44 Letter from Melody Muskgrove, Director of Special Education Programs, U.S. Department of Education to Spitzer-Resnick, Swedeen, and Pugh, 52 Individuals with Disabilities Education Law Reporter 230 (Office of Special Education Programs June 22, 2012).

46 Id.

47 Id. at 19.

48 34 C.F.R. § 361.42(a) (2013).

49 Id. E.g., an ineligibility decision cannot be based solely on the results of a single IQ test; a series of situational or supported assessments conducted by appropriate service providers would be better clear and convincing evidence. The “demonstration of ‘clear and convincing evidence’ must include, if appropriate, a functional assessment of [an individual’s] skill development activities, with any necessary supports (including assistive technology) in real life settings” (id.).

53 Letter from Office of Special Education Programs, U.S. Department of Education to Anonymous, 50 Individuals with Disabilities Education Law Reporter 228 (Office of Special Education Programs March 17, 2008).

56 Id. at 17. A functional behavioral assessment is an assessment that attempts to determine what purpose the behavior serves for the student and to find alternative ways for the student to fulfill the same need; “[a functional behavioral assessment] is used to analyze environmental factors … that contribute to a student’s inappropriate … behaviors. [Functional behavioral assessment] data are used to develop positive behavioral strategies …” (id.).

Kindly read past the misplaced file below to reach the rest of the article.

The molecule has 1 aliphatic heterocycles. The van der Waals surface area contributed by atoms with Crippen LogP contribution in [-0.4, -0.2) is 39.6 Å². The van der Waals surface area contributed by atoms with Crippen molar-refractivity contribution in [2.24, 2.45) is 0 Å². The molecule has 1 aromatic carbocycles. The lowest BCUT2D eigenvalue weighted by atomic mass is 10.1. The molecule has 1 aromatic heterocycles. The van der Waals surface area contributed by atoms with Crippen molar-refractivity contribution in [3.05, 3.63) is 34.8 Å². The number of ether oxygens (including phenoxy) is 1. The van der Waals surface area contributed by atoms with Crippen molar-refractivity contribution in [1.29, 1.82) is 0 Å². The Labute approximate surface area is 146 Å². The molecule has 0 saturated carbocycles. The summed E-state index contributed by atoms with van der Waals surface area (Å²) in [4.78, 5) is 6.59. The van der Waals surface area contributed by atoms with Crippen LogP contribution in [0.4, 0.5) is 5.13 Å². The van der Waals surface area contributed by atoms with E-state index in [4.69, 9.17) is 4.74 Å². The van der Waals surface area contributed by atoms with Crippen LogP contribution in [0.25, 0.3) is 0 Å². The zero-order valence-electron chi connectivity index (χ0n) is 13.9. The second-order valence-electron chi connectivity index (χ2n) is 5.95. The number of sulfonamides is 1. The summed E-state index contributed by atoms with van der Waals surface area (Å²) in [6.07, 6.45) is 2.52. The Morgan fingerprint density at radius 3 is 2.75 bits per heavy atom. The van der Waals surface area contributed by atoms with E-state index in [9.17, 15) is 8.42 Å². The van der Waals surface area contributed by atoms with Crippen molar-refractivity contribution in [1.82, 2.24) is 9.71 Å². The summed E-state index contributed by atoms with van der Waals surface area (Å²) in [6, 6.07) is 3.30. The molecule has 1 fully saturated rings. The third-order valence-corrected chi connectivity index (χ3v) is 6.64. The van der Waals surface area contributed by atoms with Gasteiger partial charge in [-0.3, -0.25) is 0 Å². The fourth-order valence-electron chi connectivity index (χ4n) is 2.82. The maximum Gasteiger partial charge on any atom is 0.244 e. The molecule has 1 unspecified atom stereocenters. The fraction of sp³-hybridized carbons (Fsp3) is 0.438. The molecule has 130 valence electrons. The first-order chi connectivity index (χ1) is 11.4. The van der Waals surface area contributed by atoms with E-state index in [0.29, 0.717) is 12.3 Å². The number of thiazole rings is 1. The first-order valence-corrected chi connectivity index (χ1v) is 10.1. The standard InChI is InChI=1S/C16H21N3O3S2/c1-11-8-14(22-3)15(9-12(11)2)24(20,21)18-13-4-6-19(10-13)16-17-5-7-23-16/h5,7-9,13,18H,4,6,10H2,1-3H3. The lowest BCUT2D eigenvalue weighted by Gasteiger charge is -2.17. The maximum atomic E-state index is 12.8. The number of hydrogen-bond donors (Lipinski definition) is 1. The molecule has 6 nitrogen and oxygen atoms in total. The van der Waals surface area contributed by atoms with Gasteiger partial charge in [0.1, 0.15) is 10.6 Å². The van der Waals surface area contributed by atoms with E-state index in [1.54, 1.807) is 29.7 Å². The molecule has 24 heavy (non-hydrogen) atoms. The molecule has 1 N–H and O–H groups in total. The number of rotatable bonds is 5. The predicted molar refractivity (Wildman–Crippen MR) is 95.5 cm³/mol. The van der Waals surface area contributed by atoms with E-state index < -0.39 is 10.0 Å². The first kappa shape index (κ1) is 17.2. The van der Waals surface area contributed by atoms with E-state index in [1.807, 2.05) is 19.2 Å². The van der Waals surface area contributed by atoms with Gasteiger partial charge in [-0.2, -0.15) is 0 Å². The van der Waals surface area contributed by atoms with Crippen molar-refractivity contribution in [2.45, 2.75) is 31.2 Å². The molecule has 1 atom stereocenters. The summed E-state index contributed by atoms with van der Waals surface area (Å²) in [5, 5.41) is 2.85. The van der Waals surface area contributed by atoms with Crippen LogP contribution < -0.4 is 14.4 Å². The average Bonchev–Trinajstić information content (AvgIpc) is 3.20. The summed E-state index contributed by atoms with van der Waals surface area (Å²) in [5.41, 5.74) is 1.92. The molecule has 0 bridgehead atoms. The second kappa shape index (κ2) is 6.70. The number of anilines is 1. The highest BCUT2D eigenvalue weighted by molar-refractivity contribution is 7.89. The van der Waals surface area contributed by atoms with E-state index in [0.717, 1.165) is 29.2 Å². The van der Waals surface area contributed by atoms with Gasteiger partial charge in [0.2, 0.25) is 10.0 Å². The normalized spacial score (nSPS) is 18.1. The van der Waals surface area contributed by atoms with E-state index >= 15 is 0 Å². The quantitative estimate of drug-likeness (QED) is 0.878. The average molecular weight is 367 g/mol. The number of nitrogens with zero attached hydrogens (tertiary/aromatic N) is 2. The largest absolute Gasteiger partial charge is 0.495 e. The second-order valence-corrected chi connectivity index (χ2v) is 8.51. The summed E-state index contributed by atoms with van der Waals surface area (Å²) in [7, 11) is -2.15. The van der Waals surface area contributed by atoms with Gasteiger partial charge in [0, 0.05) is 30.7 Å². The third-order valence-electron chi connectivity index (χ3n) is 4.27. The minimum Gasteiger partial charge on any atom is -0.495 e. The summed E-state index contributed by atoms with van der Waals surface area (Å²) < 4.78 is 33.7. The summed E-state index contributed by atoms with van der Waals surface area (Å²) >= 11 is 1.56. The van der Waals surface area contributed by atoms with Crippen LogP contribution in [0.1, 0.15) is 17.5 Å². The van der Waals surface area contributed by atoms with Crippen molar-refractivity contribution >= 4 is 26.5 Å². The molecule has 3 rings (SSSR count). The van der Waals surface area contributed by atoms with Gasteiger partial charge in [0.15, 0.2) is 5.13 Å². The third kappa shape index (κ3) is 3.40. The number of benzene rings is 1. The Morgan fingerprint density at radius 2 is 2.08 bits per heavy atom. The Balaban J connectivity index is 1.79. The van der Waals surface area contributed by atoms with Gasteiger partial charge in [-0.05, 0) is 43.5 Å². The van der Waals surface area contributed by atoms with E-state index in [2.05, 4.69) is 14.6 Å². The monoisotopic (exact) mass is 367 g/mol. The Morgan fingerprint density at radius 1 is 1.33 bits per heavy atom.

57 34 C.F.R. § 300.530(f)(1)(I) (2013); 20 U.S.C. § 1414(b)(2) (2011). See also Alice K. Nelson & Carol Quirk, Litigating Behavioral-Services Cases, 48 Clearinghouse Review 30 (May–June 2014).

58 U.S. Department of Education, supra note 55, at 18. A behavior intervention plan should (1) address the characteristics of the setting and events; (2) remove antecedents that trigger dangerous behavior; (3) add antecedents that maintain appropriate behavior; (4) remove consequences that maintain or escalate dangerous behavior; (5) add consequences that maintain appropriate behavior; and (6) teach alternative appropriate behavior, including self-regulation techniques, to replace the dangerous behavior.

61 For the “school-to-prison pipeline” terminology, see supra note 42.

63 Id.